A layered hedging approach
Due to its US currency exposure, when the volatility of the dollar against the euro started to spike after the spring of 2019, Pohjanmaan decided to secure its USD currency level using a so-called “layered hedging” approach.
Under that approach, a company decides what amount of currency it would like to lock in, looking a year into the future. For example, if a company decides to hedge 100 USD, it would hedge 25% of it to three months, 25% to six months, 25% to nine months and 25% to 12 months. In a one-year approach, the company ends up having four hedges going simultaneously, each with different maturities. Each quarter consists of hedges done in different periods, in different market environments, which yields a smoother exchange rate.
“For Pohjanmaan, it means we contact them every quarter and make the new hedges,” says Nordea Markets’ Jussi Välimaa. “They get less volatility and more stable USD income.”
Välimaa says he had discussed the idea of implementing FX hedging with Pohjanmaan for a couple of years, but it was the turmoil from the pandemic, combined with the upcoming US election, that persuaded the company to act.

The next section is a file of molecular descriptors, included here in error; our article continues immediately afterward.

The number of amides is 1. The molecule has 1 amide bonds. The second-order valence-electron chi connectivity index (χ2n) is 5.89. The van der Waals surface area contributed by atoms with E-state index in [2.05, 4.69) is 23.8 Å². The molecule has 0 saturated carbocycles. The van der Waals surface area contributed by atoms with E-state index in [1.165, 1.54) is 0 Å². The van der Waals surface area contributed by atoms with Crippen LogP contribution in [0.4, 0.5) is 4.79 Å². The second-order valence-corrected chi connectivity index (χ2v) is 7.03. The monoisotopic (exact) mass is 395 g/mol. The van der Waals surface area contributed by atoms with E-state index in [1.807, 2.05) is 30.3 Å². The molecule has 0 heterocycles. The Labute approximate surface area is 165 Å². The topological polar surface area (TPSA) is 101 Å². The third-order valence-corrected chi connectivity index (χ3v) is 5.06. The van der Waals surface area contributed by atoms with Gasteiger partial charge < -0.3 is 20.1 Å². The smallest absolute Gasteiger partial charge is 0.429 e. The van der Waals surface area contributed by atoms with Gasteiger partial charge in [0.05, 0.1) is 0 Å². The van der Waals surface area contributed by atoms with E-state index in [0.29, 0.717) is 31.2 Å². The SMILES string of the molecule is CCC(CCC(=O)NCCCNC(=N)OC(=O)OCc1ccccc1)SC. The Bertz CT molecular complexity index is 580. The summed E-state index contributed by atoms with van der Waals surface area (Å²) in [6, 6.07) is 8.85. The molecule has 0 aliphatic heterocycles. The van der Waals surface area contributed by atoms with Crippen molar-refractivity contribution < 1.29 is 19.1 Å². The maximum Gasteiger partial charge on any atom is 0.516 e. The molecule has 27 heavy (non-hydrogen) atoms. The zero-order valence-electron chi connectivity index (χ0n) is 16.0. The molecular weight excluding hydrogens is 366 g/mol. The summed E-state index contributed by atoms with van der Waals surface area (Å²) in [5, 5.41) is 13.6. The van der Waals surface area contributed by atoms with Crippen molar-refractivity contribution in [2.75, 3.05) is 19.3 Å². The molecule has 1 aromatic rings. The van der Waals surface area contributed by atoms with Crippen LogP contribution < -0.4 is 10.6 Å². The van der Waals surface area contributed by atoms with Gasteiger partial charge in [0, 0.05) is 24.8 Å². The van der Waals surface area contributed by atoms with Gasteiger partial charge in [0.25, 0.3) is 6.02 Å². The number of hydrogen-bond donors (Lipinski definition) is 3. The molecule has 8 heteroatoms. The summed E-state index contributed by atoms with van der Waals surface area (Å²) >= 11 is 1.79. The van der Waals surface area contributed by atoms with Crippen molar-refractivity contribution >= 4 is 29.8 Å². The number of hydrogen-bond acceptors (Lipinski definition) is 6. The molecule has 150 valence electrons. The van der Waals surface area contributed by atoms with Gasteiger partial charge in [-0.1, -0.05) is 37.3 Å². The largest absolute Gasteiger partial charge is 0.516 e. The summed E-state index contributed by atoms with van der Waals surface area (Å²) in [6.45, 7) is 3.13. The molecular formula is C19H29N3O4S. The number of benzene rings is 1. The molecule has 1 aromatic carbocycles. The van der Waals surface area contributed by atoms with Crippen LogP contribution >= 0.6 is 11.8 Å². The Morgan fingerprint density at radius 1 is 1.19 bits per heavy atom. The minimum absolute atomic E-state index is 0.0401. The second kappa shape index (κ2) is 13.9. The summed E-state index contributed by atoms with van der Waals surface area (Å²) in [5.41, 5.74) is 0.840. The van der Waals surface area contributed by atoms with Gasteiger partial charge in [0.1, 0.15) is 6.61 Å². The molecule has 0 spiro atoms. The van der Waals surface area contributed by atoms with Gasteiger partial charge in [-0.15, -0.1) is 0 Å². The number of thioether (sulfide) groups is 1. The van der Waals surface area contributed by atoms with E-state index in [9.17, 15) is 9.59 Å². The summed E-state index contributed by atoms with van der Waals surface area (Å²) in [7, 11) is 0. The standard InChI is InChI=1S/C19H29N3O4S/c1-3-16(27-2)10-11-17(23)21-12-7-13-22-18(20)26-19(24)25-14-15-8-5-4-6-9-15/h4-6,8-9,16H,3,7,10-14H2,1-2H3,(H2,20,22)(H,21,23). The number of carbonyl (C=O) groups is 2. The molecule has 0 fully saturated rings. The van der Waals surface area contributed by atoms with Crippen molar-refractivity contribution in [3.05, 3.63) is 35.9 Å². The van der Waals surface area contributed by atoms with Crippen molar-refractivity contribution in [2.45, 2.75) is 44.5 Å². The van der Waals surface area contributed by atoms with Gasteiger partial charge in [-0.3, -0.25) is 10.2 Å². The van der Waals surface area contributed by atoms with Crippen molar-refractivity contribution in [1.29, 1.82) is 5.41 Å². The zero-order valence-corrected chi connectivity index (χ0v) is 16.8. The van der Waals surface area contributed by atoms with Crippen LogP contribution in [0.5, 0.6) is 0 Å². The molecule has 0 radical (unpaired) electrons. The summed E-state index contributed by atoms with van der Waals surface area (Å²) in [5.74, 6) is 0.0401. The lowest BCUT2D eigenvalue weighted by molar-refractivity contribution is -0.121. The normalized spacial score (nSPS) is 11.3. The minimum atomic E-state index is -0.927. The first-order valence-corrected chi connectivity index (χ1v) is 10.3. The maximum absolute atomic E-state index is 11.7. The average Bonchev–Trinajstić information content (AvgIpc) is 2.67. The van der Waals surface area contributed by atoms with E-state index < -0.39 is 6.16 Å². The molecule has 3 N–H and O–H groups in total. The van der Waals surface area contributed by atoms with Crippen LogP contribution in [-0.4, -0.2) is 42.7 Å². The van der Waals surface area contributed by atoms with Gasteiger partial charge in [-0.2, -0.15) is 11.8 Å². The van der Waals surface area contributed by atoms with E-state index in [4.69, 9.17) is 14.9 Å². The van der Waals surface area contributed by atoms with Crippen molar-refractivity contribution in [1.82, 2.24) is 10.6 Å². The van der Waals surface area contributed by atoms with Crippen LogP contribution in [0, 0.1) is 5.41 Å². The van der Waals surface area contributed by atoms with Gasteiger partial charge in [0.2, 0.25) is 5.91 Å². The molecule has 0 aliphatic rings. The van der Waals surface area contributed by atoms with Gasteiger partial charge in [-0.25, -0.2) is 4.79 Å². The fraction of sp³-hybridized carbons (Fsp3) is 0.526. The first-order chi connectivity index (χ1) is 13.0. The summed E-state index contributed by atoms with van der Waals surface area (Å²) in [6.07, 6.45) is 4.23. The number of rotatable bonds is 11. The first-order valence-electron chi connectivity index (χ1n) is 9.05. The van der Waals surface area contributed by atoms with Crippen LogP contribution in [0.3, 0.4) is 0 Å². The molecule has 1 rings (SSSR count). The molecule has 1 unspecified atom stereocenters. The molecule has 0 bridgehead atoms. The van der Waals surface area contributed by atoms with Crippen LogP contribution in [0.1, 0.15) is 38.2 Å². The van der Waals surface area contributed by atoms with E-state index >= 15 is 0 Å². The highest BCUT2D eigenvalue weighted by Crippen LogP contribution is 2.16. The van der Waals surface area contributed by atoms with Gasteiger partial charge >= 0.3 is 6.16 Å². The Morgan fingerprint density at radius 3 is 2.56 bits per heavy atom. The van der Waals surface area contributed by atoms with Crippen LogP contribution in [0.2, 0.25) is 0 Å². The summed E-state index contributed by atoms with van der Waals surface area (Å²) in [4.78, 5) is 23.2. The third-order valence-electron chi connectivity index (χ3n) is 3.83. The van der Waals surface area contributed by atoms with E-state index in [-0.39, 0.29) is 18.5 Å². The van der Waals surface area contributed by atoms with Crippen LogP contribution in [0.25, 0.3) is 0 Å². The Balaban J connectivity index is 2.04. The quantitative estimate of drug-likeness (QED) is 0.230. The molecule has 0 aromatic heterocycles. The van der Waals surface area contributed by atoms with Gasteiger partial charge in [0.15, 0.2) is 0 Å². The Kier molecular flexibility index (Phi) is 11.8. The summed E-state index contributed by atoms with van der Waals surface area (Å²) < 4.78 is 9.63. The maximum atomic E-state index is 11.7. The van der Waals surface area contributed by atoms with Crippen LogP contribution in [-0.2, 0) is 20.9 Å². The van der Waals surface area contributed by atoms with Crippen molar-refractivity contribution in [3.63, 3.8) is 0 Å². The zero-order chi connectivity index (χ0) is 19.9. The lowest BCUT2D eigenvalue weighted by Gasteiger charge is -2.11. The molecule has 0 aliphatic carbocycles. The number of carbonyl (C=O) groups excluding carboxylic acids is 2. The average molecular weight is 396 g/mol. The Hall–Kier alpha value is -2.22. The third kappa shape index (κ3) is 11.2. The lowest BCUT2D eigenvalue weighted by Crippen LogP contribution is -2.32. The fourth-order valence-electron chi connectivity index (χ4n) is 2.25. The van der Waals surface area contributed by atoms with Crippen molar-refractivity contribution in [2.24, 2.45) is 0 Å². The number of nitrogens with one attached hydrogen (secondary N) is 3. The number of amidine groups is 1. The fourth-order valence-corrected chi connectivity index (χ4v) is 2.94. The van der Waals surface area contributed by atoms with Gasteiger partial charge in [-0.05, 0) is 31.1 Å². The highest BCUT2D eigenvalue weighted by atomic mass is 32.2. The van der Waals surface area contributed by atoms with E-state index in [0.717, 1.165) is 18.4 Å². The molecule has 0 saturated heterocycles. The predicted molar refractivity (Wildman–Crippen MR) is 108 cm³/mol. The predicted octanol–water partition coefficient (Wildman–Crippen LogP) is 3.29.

“We wanted a worry-free solution for the currency volatility that would allow us to concentrate on worrying about other things,” says Pakka.
Freeing up time for the core business
There have been plenty of other things to worry about, according to Pakka. In mid-March, after the pandemic hit, business ground to a sudden halt, requiring quick decision-making. The company decided to temporarily close two of its factories and cut a third back to working three days a week.
That continued for a while until business started to pick up again in the summer, and the factories reopened one by one. With people largely homebound and unable to travel, consumers were investing more in their homes, and furniture sales started to pick up dramatically.
“The market has actually been quite hot, and the autumn has been one of the busiest times ever,” says Pakka. However that quickly led to other challenges, including shortages of materials, from foams and mechanisms to upholstery materials.
Combined with disruptions to supply chains and international transport due to the pandemic, those material shortages are currently the biggest obstacle to the company’s growth, Pakka says.
“It has been quite a year, and in the end, it seems it will have been quite a good year. It has certainly helped having the currency worries set to the side,” he adds.